Consider More Than Just End-User Needs When Designing New Products

Design for Manufacturability and Assembly (DFMA) principles can help design engineers meet the needs of those involved in manufacturing and assembling products.

Susan Shepard

January 16, 2024

4 Min Read
Design for Manufacturability and Assembly (DFMA) principles can help design engineers meet the needs of those involved in manufacturing and assembly.
Injection-molding machines and robotics in a modern factory.yoh4nn/iStock/Getty Images Plus via Getty Images

At a Glance

  • DFMA should occur early in the product development process, says a quality expert who will be speaking at MD&M West
  • In addition to considering end-user requirements, design engineers should also consider manufacturing and assembly concerns

Suppliers, assemblers, and contract manufacturers each have their own unique requirements to efficiently produce a medical device. OEMs can use Design for Manufacturability and Assembly (DFMA) principles to address these special concerns early in the product development process.

“Design for Manufacturability and Assembly is all about making decisions that will have the greatest impact sooner, rather than waiting and dealing with more complicated issues downstream,” said Marnie Smith, senior director of quality at Network Partners, in a recent interview with Design News. Smith will be presenting “Design for Manufacturability and Assembly (DFMA) in Medical Device Development” at MD&M West, during which she’ll cover how using DFMA can help companies, as well as their suppliers, avoid delays in product launches, or potentially even future recalls. 

After a long career in the medical device industry, Smith is currently responsible for the medical device portion of the quality market at Network Partners, where she finds new projects and also consults with other companies. In her experience, she has learned that to prevent issues from occurring downstream, companies have to plan for them upfront. “One of the things that’s important for medical devices is that there is a heavy weight on design controls,” she said. “What it’s all about is putting structure around your product development process where you have to plan,” she said, noting that such structures can include methodologies like DFMA.

DFMA should occur early in the product development process, Smith said. “When you’re sitting down and putting together all of your user requirements, which should turn into design inputs, you should be asking what are the things this product needs? It doesn't necessarily mean just for the patient, though,” she explained. “Engineers can have a very confined view of that when it comes to product development. If you consider users beyond just those areas, you can build in those expectations early and design for it up front.”

Smith cited an example of what can happen when manufacturers don’t consider these factors. Early in her career, as a product was launching, it was discovered that the engineers had not planned for how a crucial small plastic part was to be made. “Many times, when products are launching, you kind of have to make those pinch decisions of ‘we're just going to run with this and we're going have to fix it later,’” she said.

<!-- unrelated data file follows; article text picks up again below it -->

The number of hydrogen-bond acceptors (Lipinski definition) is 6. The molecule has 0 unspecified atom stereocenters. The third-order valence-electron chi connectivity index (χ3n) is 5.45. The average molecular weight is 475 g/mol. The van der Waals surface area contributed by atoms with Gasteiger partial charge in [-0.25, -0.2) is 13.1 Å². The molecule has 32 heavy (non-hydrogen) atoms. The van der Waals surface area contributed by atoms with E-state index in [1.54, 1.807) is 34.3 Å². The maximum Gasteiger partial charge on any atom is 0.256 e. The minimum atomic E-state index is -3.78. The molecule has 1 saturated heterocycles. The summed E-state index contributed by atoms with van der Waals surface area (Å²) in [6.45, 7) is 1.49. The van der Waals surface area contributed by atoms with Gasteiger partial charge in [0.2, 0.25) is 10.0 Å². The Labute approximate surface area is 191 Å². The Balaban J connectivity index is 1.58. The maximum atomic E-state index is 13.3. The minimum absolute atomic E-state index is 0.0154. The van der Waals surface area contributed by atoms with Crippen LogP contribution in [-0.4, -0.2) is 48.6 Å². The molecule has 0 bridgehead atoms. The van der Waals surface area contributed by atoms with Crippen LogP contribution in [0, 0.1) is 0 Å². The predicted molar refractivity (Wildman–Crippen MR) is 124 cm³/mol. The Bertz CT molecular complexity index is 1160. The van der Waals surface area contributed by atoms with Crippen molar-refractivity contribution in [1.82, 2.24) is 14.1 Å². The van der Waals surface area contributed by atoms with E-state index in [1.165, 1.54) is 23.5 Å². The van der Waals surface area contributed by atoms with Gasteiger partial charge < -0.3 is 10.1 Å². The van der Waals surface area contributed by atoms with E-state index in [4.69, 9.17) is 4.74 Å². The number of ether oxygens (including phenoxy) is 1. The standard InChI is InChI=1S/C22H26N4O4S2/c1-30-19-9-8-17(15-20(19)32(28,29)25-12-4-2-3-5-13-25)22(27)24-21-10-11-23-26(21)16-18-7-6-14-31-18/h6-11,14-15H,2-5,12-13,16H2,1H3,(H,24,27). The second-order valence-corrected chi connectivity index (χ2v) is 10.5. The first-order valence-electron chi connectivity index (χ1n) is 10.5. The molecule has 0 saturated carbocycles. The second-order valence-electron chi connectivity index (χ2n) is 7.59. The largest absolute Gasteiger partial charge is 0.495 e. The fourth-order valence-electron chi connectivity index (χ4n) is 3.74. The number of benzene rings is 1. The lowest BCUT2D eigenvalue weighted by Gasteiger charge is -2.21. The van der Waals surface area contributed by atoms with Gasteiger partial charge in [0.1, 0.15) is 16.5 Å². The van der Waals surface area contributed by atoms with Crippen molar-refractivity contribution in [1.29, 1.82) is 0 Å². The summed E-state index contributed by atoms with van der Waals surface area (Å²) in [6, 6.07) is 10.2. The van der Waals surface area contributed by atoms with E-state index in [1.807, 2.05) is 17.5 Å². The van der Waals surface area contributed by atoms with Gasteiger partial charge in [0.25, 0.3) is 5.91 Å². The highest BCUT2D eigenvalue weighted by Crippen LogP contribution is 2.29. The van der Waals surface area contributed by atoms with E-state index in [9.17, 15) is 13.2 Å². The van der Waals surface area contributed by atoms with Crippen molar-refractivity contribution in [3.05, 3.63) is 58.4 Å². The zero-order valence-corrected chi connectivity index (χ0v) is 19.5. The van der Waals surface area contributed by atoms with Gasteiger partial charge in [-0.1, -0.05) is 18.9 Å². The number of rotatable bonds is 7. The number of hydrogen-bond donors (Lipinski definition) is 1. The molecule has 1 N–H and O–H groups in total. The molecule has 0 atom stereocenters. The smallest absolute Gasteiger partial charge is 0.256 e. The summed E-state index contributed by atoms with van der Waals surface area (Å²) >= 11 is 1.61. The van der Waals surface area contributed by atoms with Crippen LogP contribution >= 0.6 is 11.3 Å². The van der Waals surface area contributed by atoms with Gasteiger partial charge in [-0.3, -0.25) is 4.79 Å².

The team decided to machine the plastic component from a big piece of plastic, but this is expensive. Smith’s solution was to convert the machined plastic into an injection molded part. “We had to wait a little, and put some money into a tool, but it went from being something like a $30 part, of which there were two per unit, to a $0.75 part,” she explained. “Those kinds of things seem like you can deal with them later. But when you’re making these design decisions, you should be thinking about setting a goal upfront of making sure that certain technologies or certain cost items are taken into account.”

It is those kinds of situations that Smith hopes her attendees can learn how to prepare for and possibly avoid. She said she wants those who come to her session at MD&M West to realize that they can reframe their product development processes by planning for some of the common issues they can expect to experience with their customers. 

OEMs should be asking, “What is the feedback I should be using from my manufacturing team or my supplier team—anyone who’s handling or touching the product when it’s being manufactured. How can I take that into consideration in the product design process that will help eliminate those issues downstream," she said. “It's really around reframing those issues into how to make it not an issue.” 

Smith also encourages suppliers who are working or partnering with OEMs to attend her presentation. “And I would also include any of those OEMs who are trying to figure out the challenges that they deal with, some supplier quality-related issues,” she said. She welcomes any questions that attendees might be wondering about as well. “I really want people to come ready to ask questions and talk about things,” she concluded.

Design for Manufacturability and Assembly (DFMA) in Medical Device Development” will be presented on Tuesday, February 6, from 1:15 to 2 p.m., in Room 206AB.

MD&M West will be co-located along with Design & Manufacturing West, ATX West, WestPack, and Plastec West as part of the Informa Markets Engineering (IME) West show held February 6-8, 2024, at the Anaheim Convention Center.

About the Author(s)

Susan Shepard

Susan Shepard is a freelance contributor to Design News and MD+DI.

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